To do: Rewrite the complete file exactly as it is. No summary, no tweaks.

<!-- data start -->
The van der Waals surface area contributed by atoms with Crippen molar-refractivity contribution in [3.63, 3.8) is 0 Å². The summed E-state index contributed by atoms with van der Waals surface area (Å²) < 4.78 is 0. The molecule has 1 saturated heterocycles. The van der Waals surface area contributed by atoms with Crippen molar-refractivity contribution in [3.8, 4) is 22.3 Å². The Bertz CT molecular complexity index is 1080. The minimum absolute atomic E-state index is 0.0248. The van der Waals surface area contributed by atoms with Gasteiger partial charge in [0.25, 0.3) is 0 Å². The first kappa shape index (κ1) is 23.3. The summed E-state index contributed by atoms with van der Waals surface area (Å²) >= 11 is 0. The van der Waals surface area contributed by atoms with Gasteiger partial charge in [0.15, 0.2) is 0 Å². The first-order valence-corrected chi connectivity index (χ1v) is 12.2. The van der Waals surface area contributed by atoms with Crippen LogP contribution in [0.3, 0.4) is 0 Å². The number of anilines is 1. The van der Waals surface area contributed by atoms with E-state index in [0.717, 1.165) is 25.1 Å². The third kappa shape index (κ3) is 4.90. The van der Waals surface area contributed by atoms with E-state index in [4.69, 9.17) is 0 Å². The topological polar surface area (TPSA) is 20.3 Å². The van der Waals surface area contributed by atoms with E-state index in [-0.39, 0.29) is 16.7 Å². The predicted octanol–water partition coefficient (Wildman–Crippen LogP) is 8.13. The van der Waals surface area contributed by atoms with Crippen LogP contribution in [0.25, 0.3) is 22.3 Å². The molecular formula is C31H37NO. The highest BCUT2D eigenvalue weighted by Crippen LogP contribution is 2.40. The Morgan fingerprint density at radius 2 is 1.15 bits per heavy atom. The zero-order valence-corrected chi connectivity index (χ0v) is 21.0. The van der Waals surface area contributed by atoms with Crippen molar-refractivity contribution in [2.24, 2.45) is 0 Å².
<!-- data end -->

The van der Waals surface area contributed by atoms with Crippen molar-refractivity contribution in [3.63, 3.8) is 0 Å². The summed E-state index contributed by atoms with van der Waals surface area (Å²) < 4.78 is 0. The molecule has 1 saturated heterocycles. The van der Waals surface area contributed by atoms with Crippen molar-refractivity contribution in [3.8, 4) is 22.3 Å². The Bertz CT molecular complexity index is 1080. The minimum absolute atomic E-state index is 0.0248. The van der Waals surface area contributed by atoms with Gasteiger partial charge in [0.25, 0.3) is 0 Å². The first kappa shape index (κ1) is 23.3. The summed E-state index contributed by atoms with van der Waals surface area (Å²) >= 11 is 0. The van der Waals surface area contributed by atoms with Gasteiger partial charge in [0.15, 0.2) is 0 Å². The first-order valence-corrected chi connectivity index (χ1v) is 12.2. The van der Waals surface area contributed by atoms with Crippen LogP contribution in [0.3, 0.4) is 0 Å². The number of anilines is 1. The van der Waals surface area contributed by atoms with E-state index in [0.717, 1.165) is 25.1 Å². The third kappa shape index (κ3) is 4.90. The van der Waals surface area contributed by atoms with E-state index in [4.69, 9.17) is 0 Å². The topological polar surface area (TPSA) is 20.3 Å². The van der Waals surface area contributed by atoms with E-state index in [-0.39, 0.29) is 16.7 Å². The predicted octanol–water partition coefficient (Wildman–Crippen LogP) is 8.13. The van der Waals surface area contributed by atoms with Crippen LogP contribution in [0.25, 0.3) is 22.3 Å². The molecular formula is C31H37NO. The highest BCUT2D eigenvalue weighted by Crippen LogP contribution is 2.40. The Morgan fingerprint density at radius 2 is 1.15 bits per heavy atom. The zero-order valence-corrected chi connectivity index (χ0v) is 21.0. The van der Waals surface area contributed by atoms with Crippen molar-refractivity contribution in [2.24, 2.45) is 0 Å².